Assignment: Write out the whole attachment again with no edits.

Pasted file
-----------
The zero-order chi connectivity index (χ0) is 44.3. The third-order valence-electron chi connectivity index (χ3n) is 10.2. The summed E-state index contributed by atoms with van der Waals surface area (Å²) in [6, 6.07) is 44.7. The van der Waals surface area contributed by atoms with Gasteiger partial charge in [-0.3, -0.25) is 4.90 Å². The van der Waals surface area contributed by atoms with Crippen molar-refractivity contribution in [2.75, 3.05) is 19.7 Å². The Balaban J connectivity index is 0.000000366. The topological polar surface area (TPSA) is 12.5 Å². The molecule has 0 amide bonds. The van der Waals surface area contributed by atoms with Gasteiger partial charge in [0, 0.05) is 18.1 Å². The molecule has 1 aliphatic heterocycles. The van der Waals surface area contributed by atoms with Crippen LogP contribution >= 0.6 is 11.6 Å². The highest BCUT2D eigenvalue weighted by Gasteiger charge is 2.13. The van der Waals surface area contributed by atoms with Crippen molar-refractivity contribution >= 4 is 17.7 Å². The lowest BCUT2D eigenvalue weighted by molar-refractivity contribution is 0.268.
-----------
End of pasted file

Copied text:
The zero-order chi connectivity index (χ0) is 44.3. The third-order valence-electron chi connectivity index (χ3n) is 10.2. The summed E-state index contributed by atoms with van der Waals surface area (Å²) in [6, 6.07) is 44.7. The van der Waals surface area contributed by atoms with Gasteiger partial charge in [-0.3, -0.25) is 4.90 Å². The van der Waals surface area contributed by atoms with Crippen molar-refractivity contribution in [2.75, 3.05) is 19.7 Å². The Balaban J connectivity index is 0.000000366. The topological polar surface area (TPSA) is 12.5 Å². The molecule has 0 amide bonds. The van der Waals surface area contributed by atoms with Gasteiger partial charge in [0, 0.05) is 18.1 Å². The molecule has 1 aliphatic heterocycles. The van der Waals surface area contributed by atoms with Crippen LogP contribution >= 0.6 is 11.6 Å². The highest BCUT2D eigenvalue weighted by Gasteiger charge is 2.13. The van der Waals surface area contributed by atoms with Crippen molar-refractivity contribution >= 4 is 17.7 Å². The lowest BCUT2D eigenvalue weighted by molar-refractivity contribution is 0.268.